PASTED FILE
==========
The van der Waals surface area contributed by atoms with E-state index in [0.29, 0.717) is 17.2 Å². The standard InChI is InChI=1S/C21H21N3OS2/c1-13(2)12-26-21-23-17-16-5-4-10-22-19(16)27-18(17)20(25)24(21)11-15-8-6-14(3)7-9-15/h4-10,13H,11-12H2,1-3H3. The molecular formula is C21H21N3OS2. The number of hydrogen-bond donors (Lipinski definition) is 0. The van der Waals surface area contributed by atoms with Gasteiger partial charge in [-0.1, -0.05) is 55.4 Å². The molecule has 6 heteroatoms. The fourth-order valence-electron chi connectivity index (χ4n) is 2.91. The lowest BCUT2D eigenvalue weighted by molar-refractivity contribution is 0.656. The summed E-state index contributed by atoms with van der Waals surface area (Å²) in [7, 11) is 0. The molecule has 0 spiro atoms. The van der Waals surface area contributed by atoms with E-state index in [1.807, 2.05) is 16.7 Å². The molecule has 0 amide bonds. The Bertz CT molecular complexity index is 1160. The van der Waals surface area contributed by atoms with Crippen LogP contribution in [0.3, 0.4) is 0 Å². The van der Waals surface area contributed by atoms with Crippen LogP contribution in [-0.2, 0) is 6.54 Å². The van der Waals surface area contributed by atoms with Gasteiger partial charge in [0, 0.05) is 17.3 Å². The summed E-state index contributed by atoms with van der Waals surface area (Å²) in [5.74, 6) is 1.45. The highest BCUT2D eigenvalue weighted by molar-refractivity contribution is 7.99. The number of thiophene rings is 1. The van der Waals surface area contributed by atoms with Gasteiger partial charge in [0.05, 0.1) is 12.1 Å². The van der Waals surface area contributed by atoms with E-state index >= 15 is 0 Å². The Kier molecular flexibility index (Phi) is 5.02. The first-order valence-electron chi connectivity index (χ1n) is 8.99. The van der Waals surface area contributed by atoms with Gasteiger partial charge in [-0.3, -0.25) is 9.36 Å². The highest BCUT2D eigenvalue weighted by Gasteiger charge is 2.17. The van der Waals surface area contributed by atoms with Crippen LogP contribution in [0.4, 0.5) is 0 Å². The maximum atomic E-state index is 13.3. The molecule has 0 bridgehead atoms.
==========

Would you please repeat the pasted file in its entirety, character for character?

The van der Waals surface area contributed by atoms with E-state index in [0.29, 0.717) is 17.2 Å². The standard InChI is InChI=1S/C21H21N3OS2/c1-13(2)12-26-21-23-17-16-5-4-10-22-19(16)27-18(17)20(25)24(21)11-15-8-6-14(3)7-9-15/h4-10,13H,11-12H2,1-3H3. The molecular formula is C21H21N3OS2. The number of hydrogen-bond donors (Lipinski definition) is 0. The van der Waals surface area contributed by atoms with Gasteiger partial charge in [-0.1, -0.05) is 55.4 Å². The molecule has 6 heteroatoms. The fourth-order valence-electron chi connectivity index (χ4n) is 2.91. The lowest BCUT2D eigenvalue weighted by molar-refractivity contribution is 0.656. The summed E-state index contributed by atoms with van der Waals surface area (Å²) in [7, 11) is 0. The molecule has 0 spiro atoms. The van der Waals surface area contributed by atoms with E-state index in [1.807, 2.05) is 16.7 Å². The molecule has 0 amide bonds. The Bertz CT molecular complexity index is 1160. The van der Waals surface area contributed by atoms with Crippen LogP contribution in [0.3, 0.4) is 0 Å². The van der Waals surface area contributed by atoms with Crippen LogP contribution in [-0.2, 0) is 6.54 Å². The van der Waals surface area contributed by atoms with Gasteiger partial charge in [0, 0.05) is 17.3 Å². The summed E-state index contributed by atoms with van der Waals surface area (Å²) in [5.74, 6) is 1.45. The highest BCUT2D eigenvalue weighted by molar-refractivity contribution is 7.99. The number of thiophene rings is 1. The van der Waals surface area contributed by atoms with Gasteiger partial charge in [0.05, 0.1) is 12.1 Å². The van der Waals surface area contributed by atoms with E-state index >= 15 is 0 Å². The Kier molecular flexibility index (Phi) is 5.02. The first-order valence-electron chi connectivity index (χ1n) is 8.99. The van der Waals surface area contributed by atoms with Gasteiger partial charge in [-0.3, -0.25) is 9.36 Å². The highest BCUT2D eigenvalue weighted by Gasteiger charge is 2.17. The van der Waals surface area contributed by atoms with Crippen LogP contribution in [0.4, 0.5) is 0 Å². The maximum atomic E-state index is 13.3. The molecule has 0 bridgehead atoms.